What motivated you to finally launch 1955 Capital?
Well it was 2015, and several notable executives in Asia were strongly encouraging me to start my own firm. Between my background and my playbook at Khosla Ventures, they thought I had the potential be a highly differentiated manager with rare experience in these fields important to the region. I was also the rare GP in Silicon Valley who spoke Cantonese Chinese and Mandarin and managed and invested in a portfolio of several hundred million in these less conventional sectors.
So given my rare combination, I took on the opportunity to build a platform that was different from many of the firms already on the market. That’s what really got the wheels turning on what became 1955 Capital. It’s a clear extension to what I’ve been doing for the past 15 years in sectors like education, health, agriculture, food, environment, and energy sectors. However, my new firm gives me the opportunity to focus heavily on helping portfolio CEO’s develop a global mindset, to not just be limited to the U.S., or even just the Asia or China markets. Opportunities can be found anywhere in the world, and we’re always finding ways to make the quality of life better wherever we plan on doing business on this planet.
How did Hong Kong Idol come along and when did you know you had a talent for singing?
Singing was accidental and I never trained formally. Growing up I trained on the saxophone, violin, and piano. I inadvertently ended up training my voice because my sax teacher had me listen to Ella Fitzgerald to learn phrasing, and I would try to copy the style with my voice before playing it on the sax. I took my teacher a bit too literally, and sang my parts in tune, with the correct phrasing, rhythms, and articulation. In parallel, I learned to play all the major orchestral instruments and studied to be a conductor in high school. I even hoped to apply to Juilliard, but my parents were not supportive of a career in music. So, I applied to Harvard and Princeton, and luckily got into both.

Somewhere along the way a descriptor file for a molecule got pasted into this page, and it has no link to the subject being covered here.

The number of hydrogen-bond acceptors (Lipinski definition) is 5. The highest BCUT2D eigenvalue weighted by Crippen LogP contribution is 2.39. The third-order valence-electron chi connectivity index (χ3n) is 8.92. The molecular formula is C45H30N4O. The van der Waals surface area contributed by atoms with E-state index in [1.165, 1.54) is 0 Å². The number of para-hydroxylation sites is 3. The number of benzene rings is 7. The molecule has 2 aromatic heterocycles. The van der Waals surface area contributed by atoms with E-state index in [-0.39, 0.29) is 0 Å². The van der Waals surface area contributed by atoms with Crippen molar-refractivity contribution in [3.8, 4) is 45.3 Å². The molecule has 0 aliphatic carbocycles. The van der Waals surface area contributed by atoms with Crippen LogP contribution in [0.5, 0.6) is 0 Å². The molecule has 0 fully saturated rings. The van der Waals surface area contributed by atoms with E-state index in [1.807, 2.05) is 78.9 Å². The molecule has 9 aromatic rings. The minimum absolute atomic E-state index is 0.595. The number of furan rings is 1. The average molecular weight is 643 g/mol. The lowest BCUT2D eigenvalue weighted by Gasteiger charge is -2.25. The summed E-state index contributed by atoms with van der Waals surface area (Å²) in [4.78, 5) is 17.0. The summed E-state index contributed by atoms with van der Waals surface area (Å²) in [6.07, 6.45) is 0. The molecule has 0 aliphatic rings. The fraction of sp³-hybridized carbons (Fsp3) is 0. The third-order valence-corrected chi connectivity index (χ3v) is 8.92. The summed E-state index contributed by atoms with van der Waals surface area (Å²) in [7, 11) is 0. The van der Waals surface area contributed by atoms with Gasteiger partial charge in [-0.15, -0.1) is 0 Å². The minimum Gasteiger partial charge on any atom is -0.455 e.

During Harvard convocation, I first heard the Harvard Glee Club perform and their heavenly voices inspired me to audition. My most memorable choral performance was performing at Kennedy Center (for President Clinton) and at the Lincoln Center. During my senior year, I auditioned for Chinese American Idol and went on television every week to perform Chinese pop songs. I won the national title and only then did I realize that I was a pretty good singer!
After that win, I turned down an artist contract to work at Trilogy, but my itch to perform came back again in 2002. I spent a few months in Hong Kong to compete in Hong Kong Idol, which led to multiple rounds of performing to reach the finals, beating out thousands of contestants. Since then I’ve had the opportunity to perform for a variety of audiences around the world. Whether I’m making the world a better place with my singing or through my investing, I strive to make a positive impact no matter what I may be doing with my time.